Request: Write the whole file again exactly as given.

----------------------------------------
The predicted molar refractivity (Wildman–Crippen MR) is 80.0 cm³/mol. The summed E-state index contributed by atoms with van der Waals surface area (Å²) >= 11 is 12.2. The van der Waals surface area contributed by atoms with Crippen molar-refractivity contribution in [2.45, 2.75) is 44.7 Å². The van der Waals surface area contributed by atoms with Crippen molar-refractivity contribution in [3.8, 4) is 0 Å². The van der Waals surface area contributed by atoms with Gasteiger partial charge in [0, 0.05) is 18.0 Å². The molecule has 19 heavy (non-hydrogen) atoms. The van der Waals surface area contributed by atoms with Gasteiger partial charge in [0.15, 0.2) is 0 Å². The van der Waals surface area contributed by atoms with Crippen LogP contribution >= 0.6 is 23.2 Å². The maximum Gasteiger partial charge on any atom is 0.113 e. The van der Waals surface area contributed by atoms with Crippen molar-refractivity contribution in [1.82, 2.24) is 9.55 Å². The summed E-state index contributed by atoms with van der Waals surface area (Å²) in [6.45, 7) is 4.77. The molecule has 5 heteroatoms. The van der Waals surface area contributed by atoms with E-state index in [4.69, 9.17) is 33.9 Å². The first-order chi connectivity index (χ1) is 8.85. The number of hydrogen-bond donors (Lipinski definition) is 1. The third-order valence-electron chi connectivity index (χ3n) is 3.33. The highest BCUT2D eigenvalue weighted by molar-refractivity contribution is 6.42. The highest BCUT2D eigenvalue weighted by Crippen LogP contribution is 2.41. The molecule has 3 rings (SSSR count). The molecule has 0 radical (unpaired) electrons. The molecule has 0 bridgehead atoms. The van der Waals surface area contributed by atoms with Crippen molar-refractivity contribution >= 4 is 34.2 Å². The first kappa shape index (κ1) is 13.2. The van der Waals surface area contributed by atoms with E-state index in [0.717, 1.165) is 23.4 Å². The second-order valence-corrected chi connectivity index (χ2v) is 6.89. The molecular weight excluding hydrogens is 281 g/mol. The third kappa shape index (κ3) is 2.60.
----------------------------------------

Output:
The predicted molar refractivity (Wildman–Crippen MR) is 80.0 cm³/mol. The summed E-state index contributed by atoms with van der Waals surface area (Å²) >= 11 is 12.2. The van der Waals surface area contributed by atoms with Crippen molar-refractivity contribution in [2.45, 2.75) is 44.7 Å². The van der Waals surface area contributed by atoms with Crippen molar-refractivity contribution in [3.8, 4) is 0 Å². The van der Waals surface area contributed by atoms with Gasteiger partial charge in [0, 0.05) is 18.0 Å². The molecule has 19 heavy (non-hydrogen) atoms. The van der Waals surface area contributed by atoms with Gasteiger partial charge in [0.15, 0.2) is 0 Å². The van der Waals surface area contributed by atoms with Crippen LogP contribution >= 0.6 is 23.2 Å². The maximum Gasteiger partial charge on any atom is 0.113 e. The van der Waals surface area contributed by atoms with Crippen molar-refractivity contribution in [1.82, 2.24) is 9.55 Å². The summed E-state index contributed by atoms with van der Waals surface area (Å²) in [6.45, 7) is 4.77. The molecule has 5 heteroatoms. The van der Waals surface area contributed by atoms with E-state index in [4.69, 9.17) is 33.9 Å². The first-order chi connectivity index (χ1) is 8.85. The number of hydrogen-bond donors (Lipinski definition) is 1. The third-order valence-electron chi connectivity index (χ3n) is 3.33. The highest BCUT2D eigenvalue weighted by molar-refractivity contribution is 6.42. The highest BCUT2D eigenvalue weighted by Crippen LogP contribution is 2.41. The molecule has 3 rings (SSSR count). The molecule has 0 radical (unpaired) electrons. The molecule has 0 bridgehead atoms. The van der Waals surface area contributed by atoms with Crippen molar-refractivity contribution >= 4 is 34.2 Å². The first kappa shape index (κ1) is 13.2. The van der Waals surface area contributed by atoms with E-state index in [0.717, 1.165) is 23.4 Å². The second-order valence-corrected chi connectivity index (χ2v) is 6.89. The molecular weight excluding hydrogens is 281 g/mol. The third kappa shape index (κ3) is 2.60.